As such, Walsh, in conjunction with NJRCA and the N-PM Site Committee continued to advocate for the Netcong-Port Morris site and in the process gained the support of New Jersey State Senate leader Robert Littell, who at that time was the chairman of the New Jersey Senate Appropriations Committee, and who struck an agreement with DeCroce to amend proposed legislation from the New Jersey General Assembly to designate both Phillipsburg and Netcong-Port Morris as joint sites for the museum. The legislation was subsequently signed into law in 2001. .[1]

Since that time, there has been continued activity within Phillipsburg to attempt to build the museum there, although the originally-envisioned site, which has been privately-owned, was never acquired by the state of New Jersey and has since been designated for other purposes. In Netcong, there has been little activity thus far, although with the reactivation of the Lackawanna Cut-Off it is envisioned that the train station in Netcong could act as the eastern terminus for Steamtown[disambiguation needed ] train excusions from Scranton, PA.

Proposals for current and future projects

In addition to the Lackawanna Cut-Off project, NJRCA had been involved in the advocacy of the ARC Tunnel, including the proposal for run-through tracks at Penn Station, New York and a connection to Grand Central Station. NJRCA has also supported the extension of the New York City Subway's No. 7 line into New Jersey.

NJRCA has also proposed weekend rail service be instituted along the entire length of NJ Transit's Montclair-Boonton Line; that the Montclair-Boonton Line between Great Notch, NJ and Denville, NJ be electrified; and that all or part of NJ Transit's Gladstone Branch be double-tracked.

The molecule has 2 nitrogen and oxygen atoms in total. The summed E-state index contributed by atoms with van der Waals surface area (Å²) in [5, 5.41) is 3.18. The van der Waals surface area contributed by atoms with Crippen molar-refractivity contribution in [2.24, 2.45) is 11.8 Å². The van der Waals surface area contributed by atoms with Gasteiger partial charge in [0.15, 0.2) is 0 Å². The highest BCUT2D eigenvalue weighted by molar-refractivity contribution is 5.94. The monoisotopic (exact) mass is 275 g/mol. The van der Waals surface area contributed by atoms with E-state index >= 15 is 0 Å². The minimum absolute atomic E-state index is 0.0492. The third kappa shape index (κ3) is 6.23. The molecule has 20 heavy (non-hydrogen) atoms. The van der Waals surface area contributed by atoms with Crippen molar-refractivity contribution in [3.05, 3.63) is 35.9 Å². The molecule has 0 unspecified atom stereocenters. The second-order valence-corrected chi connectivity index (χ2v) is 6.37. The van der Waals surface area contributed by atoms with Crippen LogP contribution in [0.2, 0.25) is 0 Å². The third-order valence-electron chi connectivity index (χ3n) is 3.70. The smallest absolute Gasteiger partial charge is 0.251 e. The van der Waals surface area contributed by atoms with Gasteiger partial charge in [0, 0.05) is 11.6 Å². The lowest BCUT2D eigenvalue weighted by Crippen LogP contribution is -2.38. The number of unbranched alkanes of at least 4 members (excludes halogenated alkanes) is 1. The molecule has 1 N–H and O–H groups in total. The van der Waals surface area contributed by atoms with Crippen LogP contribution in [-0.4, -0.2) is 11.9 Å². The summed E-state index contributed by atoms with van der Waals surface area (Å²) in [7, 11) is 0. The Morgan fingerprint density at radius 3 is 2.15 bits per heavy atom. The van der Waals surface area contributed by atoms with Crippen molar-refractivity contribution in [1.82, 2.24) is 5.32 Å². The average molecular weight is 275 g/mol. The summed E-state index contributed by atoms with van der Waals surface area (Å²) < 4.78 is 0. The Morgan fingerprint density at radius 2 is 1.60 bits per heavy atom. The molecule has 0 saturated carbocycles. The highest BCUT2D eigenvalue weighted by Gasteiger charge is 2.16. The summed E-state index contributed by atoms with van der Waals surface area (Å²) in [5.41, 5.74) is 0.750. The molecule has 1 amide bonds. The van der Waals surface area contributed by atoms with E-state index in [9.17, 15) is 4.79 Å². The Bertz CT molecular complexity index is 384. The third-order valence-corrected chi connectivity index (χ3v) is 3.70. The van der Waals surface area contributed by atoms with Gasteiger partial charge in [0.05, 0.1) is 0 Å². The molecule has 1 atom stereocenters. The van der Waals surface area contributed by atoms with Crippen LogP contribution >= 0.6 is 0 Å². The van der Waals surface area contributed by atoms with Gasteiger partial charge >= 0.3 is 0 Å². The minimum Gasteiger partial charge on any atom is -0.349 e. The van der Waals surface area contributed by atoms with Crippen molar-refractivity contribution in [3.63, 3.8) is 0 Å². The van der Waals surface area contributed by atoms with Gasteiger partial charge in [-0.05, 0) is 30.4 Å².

1. ^ Senate Bill S1694, session of 2000-2001.


Wikimedia Foundation. 2010.

Игры ⚽ Поможем написать курсовую

Look at other dictionaries:

  • North Philadelphia (SEPTA Regional Rail station) — North Philadelphia Amtrak station SEPTA Regional Rail commuter rail station North Phi …   Wikipedia

  • North Loop, Minneapolis — North Loop Market Square, Market District Nickname(s): The Warehouse District Location of North Loop within the U.S. city of Minneapolis …   Wikipedia

  • Rail transportation in the United States — Rail transport Operations Track Maintenance High speed Gauge Stations …   Wikipedia

  • Rail transport in the United States — This article is part of the history of rail transport by country series. Today, most rail transport in the United States is based in freight train shipments. Changing U.S. economic needs and the rise of automobile, bus, and air transport led to… …   Wikipedia

  • North American railroad signals — Main article: North American railway signaling Baltimore and Ohio Railroad Color Position Light bracket masts at Magnolia, West Virginia North American railroad signals generally fall into the category of multi headed electrically lit units… …   Wikipedia

  • New Jersey — This article is about the U.S. state of New Jersey. For other uses, see New Jersey (disambiguation). NJ redirects here. For other uses, see Nj (disambiguation) …   Wikipedia

  • New Jersey Transit Rail Operations — New Jersey Transit Rail Operations …   Wikipedia

  • Metro-North Railroad — This article is about the rail service in New York. For the planned Metro North rail line in Dublin, see Dublin Metro. Metro North Railroad Metro …   Wikipedia

  • MBTA Commuter Rail — COMMUTER RAIL MBTA Commuter Rail provides commuter service from Boston as far north as Newburyport, as far south as Warwick, and as far west a …   Wikipedia

  • Hudson–Bergen Light Rail — This article is about a New Jersey light rail system. For the Norwegian light rail system, see Bergen Light Rail. Hudson–Bergen Light Rail Passing trains near Exch …   Wikipedia

Share the article and excerpts

Direct link
Do a right-click on the link above
and select “Copy Link”